Rarely was our daughter more annoyed than when she confused "rugelah" with "arugula." Certainly not the sweet and delicious bite-sized pastry brought home from Beth Ann Betz' booth at the Farmers' Market, the spicy green, while also found at the Farmers' Market, doesn't compliment her breakfast in quite the same way. And I suppose, who can blame her? It's a little like asking for a puppy and getting a guppy.
While I love rugelah as well, this spring, arugula is what has really been on my mind. While I have never minded its peppery taste, now I crave the bite that arugula lends, both complimenting and contrasting with other flavors.
An easy green to grow in your garden or even a pretty container outside your door, arugula, or rocket, as it is sometimes called, prefers cooler growing temperatures so it does particularly well in spring and early summer. As the temperatures rise, it is still possible to grow it under an airy tree or shade cloth, although it will probably go to seed faster. All you need to do to harvest is pick the leaves, which will continue to grow new ones for quite a while. If you make successive plantings every 20 to 30 days, you will have a lovely harvest of arugula for the duration of the season.
I've been a bit slow getting my arugula seeds in the ground this year, so have been buying my arugula from Lilac Ridge Farm on Ames Hill Road as I drive by on my way to and from work. I am finding that I am needing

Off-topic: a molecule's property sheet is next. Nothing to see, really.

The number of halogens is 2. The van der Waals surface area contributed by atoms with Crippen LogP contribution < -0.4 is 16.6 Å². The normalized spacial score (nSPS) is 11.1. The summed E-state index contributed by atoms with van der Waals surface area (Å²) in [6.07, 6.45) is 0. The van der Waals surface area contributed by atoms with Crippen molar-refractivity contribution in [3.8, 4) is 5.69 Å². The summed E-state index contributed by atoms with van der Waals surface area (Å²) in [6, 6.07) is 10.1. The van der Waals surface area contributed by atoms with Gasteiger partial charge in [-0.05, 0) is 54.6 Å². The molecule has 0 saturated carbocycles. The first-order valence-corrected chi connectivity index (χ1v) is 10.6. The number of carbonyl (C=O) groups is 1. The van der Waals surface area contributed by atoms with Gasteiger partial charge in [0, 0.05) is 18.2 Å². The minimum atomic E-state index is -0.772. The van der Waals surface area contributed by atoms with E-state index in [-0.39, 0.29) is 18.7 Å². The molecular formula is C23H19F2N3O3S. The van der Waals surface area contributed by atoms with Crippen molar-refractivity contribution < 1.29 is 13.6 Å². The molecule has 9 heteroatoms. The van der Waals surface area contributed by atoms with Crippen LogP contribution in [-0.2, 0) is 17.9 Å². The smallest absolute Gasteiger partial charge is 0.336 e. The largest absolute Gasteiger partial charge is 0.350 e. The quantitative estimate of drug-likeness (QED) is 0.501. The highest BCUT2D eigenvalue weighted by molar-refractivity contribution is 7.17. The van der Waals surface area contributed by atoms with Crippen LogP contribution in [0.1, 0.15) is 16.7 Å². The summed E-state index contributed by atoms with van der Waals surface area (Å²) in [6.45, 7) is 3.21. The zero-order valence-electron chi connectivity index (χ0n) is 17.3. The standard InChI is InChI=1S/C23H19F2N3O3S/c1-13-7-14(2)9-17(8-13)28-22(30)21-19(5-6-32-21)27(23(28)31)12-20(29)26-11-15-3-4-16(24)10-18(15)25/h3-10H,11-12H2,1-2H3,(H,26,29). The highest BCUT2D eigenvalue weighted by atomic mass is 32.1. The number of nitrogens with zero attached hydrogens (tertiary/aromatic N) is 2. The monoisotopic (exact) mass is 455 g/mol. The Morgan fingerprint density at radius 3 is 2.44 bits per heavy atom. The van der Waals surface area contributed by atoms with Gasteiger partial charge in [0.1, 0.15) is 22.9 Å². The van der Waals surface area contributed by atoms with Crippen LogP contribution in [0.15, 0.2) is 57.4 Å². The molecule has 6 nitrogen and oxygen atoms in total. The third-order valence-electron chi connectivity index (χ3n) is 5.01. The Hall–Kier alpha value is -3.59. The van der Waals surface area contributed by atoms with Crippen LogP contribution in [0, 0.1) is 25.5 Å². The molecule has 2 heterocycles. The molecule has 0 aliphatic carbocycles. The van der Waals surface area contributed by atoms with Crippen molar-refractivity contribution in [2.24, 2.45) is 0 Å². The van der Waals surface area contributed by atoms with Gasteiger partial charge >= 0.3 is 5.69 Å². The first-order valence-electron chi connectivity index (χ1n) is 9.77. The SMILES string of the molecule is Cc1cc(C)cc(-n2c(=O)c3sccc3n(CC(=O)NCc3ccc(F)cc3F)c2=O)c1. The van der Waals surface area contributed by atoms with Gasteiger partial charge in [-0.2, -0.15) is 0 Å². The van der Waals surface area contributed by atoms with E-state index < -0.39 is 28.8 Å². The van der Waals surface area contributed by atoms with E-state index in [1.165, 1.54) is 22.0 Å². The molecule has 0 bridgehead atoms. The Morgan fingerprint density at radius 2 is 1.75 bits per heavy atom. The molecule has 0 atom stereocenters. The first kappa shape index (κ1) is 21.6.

Recently I found a recipe for a great hot-weather salad using a combination of some favorites -- orzo, arugula with the creamy tang of goat cheese. With a loaf of good crusty bread and a nice cold drink, this salad will be perfect for those summer nights when a hot kitchen is the last place you want to be.
Orzo and Arugula Salad with Goat Cheese adapted from "Cooking Light"
One and one-half cups uncooked orzo
One and one-half cups arugula
One cup grape or cherry tomatoes, halved
One-half cup red bell pepper, diced
One-quarter cup red onion, diced
Two tablespoons chopped fresh basil
Two tablespoons fresh oregano
Two tablespoons red wine vinegar
Two tablespoons good olive oil
A pinch of sugar
Salt and pepper to taste
One and one-half ounces goat cheese, crumbled
Cook orzo according to package directions until al dente. Drain well. Combine orzo, arugula, tomatoes, pepper, onion, and herbs in a large bowl and mix well. Whisk vinegar and olive oil until combined, seasoning with salt and pepper. Drizzle dressing over pasta mixture and toss well. Serve at room temperature or chill. If you happen to have any leftover cooked chicken, it would be delicious tossed in.
I also found a recipe for arugula pesto that I'm going to have to try. With three simple ingredients, the only trick is blanching the arugula. It's suggested that this is served over hot pasta or even boiled potatoes. Arugula Pesto
One-quarter-pound arugula, stems removed
One-third cup olive oil
Salt and freshly ground pepper to taste
Blanch arugula in salted boiling water just until water just returns to a boil. Cool immediately in an ice water bath and dry thoroughly, squeezing out as much liquid as possible. Place in a food processor or blender and puree with oil, salt and pepper until thick. Use immediately or store in a tightly covered jar in the refrigerator.
As for our disappointed young treat-seeker, I'm not sure that I will ever be able to convince her that a poached egg with steamed arugula and hollandaise will ever beat a sweet rugelah or two, but I would like to try. I will, however, keep her age and tastes in mind, and will probably end up having to move my focus on to more likely subjects. Fortunately, we grown-ups are really enjoying this mild obsession with my new favorite green.
Julie Potter is a wife, mother of two, avid gardener and passionate cook who believes good food doesn't have to be complicated. Share your thoughts with her at firstname.lastname@example.org.